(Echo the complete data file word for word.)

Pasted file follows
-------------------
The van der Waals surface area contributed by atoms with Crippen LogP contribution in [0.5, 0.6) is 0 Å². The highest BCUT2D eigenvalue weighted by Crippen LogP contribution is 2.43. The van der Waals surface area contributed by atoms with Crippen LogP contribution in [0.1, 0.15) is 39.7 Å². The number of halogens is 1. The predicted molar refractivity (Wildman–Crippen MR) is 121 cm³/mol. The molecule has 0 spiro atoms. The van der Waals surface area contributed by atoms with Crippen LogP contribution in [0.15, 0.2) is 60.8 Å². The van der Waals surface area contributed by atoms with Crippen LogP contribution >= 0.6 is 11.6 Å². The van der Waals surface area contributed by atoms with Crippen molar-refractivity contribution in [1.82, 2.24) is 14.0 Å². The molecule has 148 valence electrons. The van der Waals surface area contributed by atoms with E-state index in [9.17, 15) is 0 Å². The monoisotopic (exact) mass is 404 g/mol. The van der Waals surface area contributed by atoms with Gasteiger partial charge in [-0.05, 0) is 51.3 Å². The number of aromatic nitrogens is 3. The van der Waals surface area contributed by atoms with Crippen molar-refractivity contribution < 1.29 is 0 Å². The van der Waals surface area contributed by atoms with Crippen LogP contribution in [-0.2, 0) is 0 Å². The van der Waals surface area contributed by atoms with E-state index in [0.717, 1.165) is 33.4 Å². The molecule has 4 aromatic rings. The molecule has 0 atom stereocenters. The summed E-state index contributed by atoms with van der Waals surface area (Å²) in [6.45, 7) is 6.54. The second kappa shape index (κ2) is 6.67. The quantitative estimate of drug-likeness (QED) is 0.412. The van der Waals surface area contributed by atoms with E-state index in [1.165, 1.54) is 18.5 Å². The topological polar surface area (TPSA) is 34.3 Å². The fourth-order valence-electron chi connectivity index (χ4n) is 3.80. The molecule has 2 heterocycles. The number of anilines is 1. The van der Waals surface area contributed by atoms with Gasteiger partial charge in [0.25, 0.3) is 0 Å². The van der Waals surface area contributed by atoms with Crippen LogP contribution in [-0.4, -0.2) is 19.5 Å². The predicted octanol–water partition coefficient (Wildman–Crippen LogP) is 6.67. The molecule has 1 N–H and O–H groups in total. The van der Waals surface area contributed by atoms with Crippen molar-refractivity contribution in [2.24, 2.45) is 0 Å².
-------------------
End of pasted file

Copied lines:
The van der Waals surface area contributed by atoms with Crippen LogP contribution in [0.5, 0.6) is 0 Å². The highest BCUT2D eigenvalue weighted by Crippen LogP contribution is 2.43. The van der Waals surface area contributed by atoms with Crippen LogP contribution in [0.1, 0.15) is 39.7 Å². The number of halogens is 1. The predicted molar refractivity (Wildman–Crippen MR) is 121 cm³/mol. The molecule has 0 spiro atoms. The van der Waals surface area contributed by atoms with Crippen LogP contribution in [0.15, 0.2) is 60.8 Å². The van der Waals surface area contributed by atoms with Crippen LogP contribution >= 0.6 is 11.6 Å². The van der Waals surface area contributed by atoms with Crippen molar-refractivity contribution in [1.82, 2.24) is 14.0 Å². The molecule has 148 valence electrons. The van der Waals surface area contributed by atoms with E-state index in [9.17, 15) is 0 Å². The monoisotopic (exact) mass is 404 g/mol. The van der Waals surface area contributed by atoms with Gasteiger partial charge in [-0.05, 0) is 51.3 Å². The number of aromatic nitrogens is 3. The van der Waals surface area contributed by atoms with Crippen molar-refractivity contribution < 1.29 is 0 Å². The van der Waals surface area contributed by atoms with Crippen LogP contribution in [-0.2, 0) is 0 Å². The van der Waals surface area contributed by atoms with E-state index in [0.717, 1.165) is 33.4 Å². The molecule has 4 aromatic rings. The molecule has 0 atom stereocenters. The summed E-state index contributed by atoms with van der Waals surface area (Å²) in [6.45, 7) is 6.54. The second kappa shape index (κ2) is 6.67. The quantitative estimate of drug-likeness (QED) is 0.412. The van der Waals surface area contributed by atoms with E-state index in [1.165, 1.54) is 18.5 Å². The topological polar surface area (TPSA) is 34.3 Å². The fourth-order valence-electron chi connectivity index (χ4n) is 3.80. The molecule has 2 heterocycles. The number of anilines is 1. The van der Waals surface area contributed by atoms with Gasteiger partial charge in [0.25, 0.3) is 0 Å². The van der Waals surface area contributed by atoms with Crippen LogP contribution in [-0.4, -0.2) is 19.5 Å². The predicted octanol–water partition coefficient (Wildman–Crippen LogP) is 6.67. The molecule has 1 N–H and O–H groups in total. The van der Waals surface area contributed by atoms with Crippen molar-refractivity contribution in [2.24, 2.45) is 0 Å².